Seven months after its former police chief resigned, the City of Moab is getting closer to naming Interim Chief Steve Ross’ replacement.
Over the last two weeks, Moab City Council members have interviewed two finalists for the job: Parowan Police Chief Ken Carpenter, and Keith McPheeters, the former deputy police chief of Farmington, New Mexico.
Moab City Council member Rani Derasary said the city advertised the position at the local, state and national levels, drawing more than 40 applicants from across the country. With the help of the Police Executive Research Forum, she said, employee review committees narrowed the field of applicants down to four finalists. One of those finalists later withdrew his name from consideration, and Derasary said city staff subsequently recommended that the council interview Carpenter and McPheeters.
McPheeters, who was born in Utah and grew up in Idaho, spent more than 24 years with the Farmington Police Department. He said he resigned from the force after lawmakers in New Mexico changed that state’s Public Employees Retirement System, making it “almost impossible” for him to remain employed there.
Carpenter has served as Parowan’s top law enforcement official since October 2011; before that time, he worked as an officer with the Cedar City Police Department for more than seven years, following a two-decade career in the U.S. Marine Corps. He currently oversees a department that includes five full-time and four part-time officers in the small southwestern Utah town of about 2,800 people.
Carpenter strives to improve communications, relations
Three years into his current job, the Utah Association of Police Chiefs named Carpenter the Small Agency Police Chief of the Year, but after six-plus years with that department, he said the time has come for him to move on.
“I’ve done pretty much all I can do for Parowan,” he told the council during an interview on Monday, April 17.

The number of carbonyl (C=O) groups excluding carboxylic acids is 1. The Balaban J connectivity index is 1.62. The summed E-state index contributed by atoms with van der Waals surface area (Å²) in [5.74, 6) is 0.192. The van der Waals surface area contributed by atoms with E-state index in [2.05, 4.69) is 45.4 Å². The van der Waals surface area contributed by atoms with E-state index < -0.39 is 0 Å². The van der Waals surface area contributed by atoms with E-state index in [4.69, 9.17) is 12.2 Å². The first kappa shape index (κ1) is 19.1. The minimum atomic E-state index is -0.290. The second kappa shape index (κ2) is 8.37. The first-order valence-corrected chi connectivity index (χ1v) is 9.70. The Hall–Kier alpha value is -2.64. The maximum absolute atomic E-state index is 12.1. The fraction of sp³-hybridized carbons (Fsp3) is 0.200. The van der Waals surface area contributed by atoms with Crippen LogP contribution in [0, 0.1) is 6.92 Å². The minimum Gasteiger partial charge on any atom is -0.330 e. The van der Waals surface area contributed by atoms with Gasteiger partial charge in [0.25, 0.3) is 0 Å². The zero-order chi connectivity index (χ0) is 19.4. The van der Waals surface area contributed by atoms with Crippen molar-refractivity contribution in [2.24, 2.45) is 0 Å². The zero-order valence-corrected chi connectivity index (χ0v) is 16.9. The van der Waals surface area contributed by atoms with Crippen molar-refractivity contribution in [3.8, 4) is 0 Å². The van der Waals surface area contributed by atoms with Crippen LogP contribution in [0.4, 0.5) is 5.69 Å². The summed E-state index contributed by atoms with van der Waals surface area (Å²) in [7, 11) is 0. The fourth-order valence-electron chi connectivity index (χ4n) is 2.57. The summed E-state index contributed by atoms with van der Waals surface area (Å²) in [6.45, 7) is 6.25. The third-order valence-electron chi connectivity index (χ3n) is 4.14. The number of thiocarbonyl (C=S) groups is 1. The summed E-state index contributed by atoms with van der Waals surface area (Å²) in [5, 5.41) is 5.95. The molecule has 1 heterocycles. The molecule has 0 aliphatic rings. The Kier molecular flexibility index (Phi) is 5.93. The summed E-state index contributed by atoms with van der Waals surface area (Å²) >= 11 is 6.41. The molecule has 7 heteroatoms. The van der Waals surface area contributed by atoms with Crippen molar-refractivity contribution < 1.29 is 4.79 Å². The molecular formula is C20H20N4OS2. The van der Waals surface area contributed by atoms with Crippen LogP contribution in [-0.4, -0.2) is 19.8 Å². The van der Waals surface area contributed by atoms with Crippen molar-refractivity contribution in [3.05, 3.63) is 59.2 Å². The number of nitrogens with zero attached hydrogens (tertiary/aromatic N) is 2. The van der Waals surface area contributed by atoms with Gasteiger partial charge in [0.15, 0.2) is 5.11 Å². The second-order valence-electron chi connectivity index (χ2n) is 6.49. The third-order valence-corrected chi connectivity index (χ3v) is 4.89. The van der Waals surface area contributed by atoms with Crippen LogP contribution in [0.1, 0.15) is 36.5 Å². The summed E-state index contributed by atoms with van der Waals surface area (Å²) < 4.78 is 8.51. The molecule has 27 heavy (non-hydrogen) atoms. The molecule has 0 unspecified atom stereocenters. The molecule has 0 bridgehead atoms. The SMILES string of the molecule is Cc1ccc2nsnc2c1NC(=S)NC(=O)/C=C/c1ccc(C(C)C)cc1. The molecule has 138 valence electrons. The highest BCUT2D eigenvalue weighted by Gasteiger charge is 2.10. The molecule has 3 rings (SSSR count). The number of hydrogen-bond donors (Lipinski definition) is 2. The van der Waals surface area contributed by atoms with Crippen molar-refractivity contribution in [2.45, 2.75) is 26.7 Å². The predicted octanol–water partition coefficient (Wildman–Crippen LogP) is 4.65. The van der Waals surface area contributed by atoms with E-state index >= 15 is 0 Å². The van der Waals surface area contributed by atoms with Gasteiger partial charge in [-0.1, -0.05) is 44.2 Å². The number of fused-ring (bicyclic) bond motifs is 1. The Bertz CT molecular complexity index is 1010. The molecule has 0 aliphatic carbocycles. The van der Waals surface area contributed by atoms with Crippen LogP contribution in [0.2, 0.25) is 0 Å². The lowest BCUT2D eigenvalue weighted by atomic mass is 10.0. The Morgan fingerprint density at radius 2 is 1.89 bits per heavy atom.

Carpenter interviewed for the local position at a time when morale within the Moab City Police Department is up, following a sometimes-difficult 2016. He said he’s especially impressed to see a budgetary increase in funding for police training, telling the council that such investments are essential to a department’s long-term success.
“If we’re not training properly, then we’re not enforcing the law properly,” he said.
If he’s selected for the job, Carpenter said that efforts to build improved communications and relations would be among his first priorities.
As he talked to people in the community, he said he grew concerned to hear many of them say, “I really don’t have a view” of the department – mainly because they haven’t had any interactions with local law enforcement.
One of the best places to start with community-oriented policing, he said, is at the schools: A school resource officer not only protects students, but also ensures that kids’ interactions with police aren’t limited to arrests down the road.
In addition to public outreach, Carpenter said he’d work to strengthen ties with other law enforcement agencies, from the Grand and San Juan County Sheriff’s offices, to the Utah Highway Patrol and the Utah Attorney General’s Office, to the U.S. Drug Enforcement Administration (DEA) and the Federal Bureau of Investigation (FBI).
Carpenter said he recently met with a DEA director who reportedly told him that he would like to send agents down to conduct controlled drug buys, and perform undercover work.
“He recognizes that there’s a huge drug problem down here in southern Utah, and especially in this part of the state, where they haven’t had any influence,” Carpenter said. “One of the things that he would really like to be able to do is come in with a drug task force to be able to help us curb the problems that are affecting our community.”
Many other people he’s spoken with have told him that Moab has a drug problem that needs to be addressed, he said.